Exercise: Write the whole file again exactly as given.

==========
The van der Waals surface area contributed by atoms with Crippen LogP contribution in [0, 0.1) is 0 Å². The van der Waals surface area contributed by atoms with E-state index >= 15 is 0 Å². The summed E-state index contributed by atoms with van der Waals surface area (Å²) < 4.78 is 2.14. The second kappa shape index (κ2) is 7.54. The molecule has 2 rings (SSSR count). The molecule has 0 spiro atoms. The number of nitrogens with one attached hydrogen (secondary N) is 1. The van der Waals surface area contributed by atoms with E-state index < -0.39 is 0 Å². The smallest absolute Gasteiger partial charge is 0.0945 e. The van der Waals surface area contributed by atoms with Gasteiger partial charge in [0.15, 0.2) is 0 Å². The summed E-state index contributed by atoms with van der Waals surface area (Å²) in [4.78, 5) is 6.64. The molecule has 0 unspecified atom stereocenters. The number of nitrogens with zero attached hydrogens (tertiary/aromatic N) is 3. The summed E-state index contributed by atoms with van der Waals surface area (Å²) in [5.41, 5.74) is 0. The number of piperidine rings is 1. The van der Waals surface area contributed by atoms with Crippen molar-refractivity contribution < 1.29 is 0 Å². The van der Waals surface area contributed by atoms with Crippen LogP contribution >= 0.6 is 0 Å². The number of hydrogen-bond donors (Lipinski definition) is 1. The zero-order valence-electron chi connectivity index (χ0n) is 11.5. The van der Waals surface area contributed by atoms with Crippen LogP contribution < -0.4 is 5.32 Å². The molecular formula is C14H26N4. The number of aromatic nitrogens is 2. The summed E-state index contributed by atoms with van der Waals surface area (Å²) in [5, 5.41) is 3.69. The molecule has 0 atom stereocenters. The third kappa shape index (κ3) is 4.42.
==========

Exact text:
The van der Waals surface area contributed by atoms with Crippen LogP contribution in [0, 0.1) is 0 Å². The van der Waals surface area contributed by atoms with E-state index >= 15 is 0 Å². The summed E-state index contributed by atoms with van der Waals surface area (Å²) < 4.78 is 2.14. The second kappa shape index (κ2) is 7.54. The molecule has 2 rings (SSSR count). The molecule has 0 spiro atoms. The number of nitrogens with one attached hydrogen (secondary N) is 1. The van der Waals surface area contributed by atoms with E-state index < -0.39 is 0 Å². The smallest absolute Gasteiger partial charge is 0.0945 e. The van der Waals surface area contributed by atoms with Gasteiger partial charge in [0.15, 0.2) is 0 Å². The summed E-state index contributed by atoms with van der Waals surface area (Å²) in [4.78, 5) is 6.64. The molecule has 0 unspecified atom stereocenters. The number of nitrogens with zero attached hydrogens (tertiary/aromatic N) is 3. The summed E-state index contributed by atoms with van der Waals surface area (Å²) in [5.41, 5.74) is 0. The number of piperidine rings is 1. The van der Waals surface area contributed by atoms with Crippen molar-refractivity contribution < 1.29 is 0 Å². The van der Waals surface area contributed by atoms with Crippen LogP contribution >= 0.6 is 0 Å². The number of hydrogen-bond donors (Lipinski definition) is 1. The zero-order valence-electron chi connectivity index (χ0n) is 11.5. The van der Waals surface area contributed by atoms with Crippen LogP contribution < -0.4 is 5.32 Å². The molecular formula is C14H26N4. The number of aromatic nitrogens is 2. The summed E-state index contributed by atoms with van der Waals surface area (Å²) in [5, 5.41) is 3.69. The molecule has 0 atom stereocenters. The third kappa shape index (κ3) is 4.42.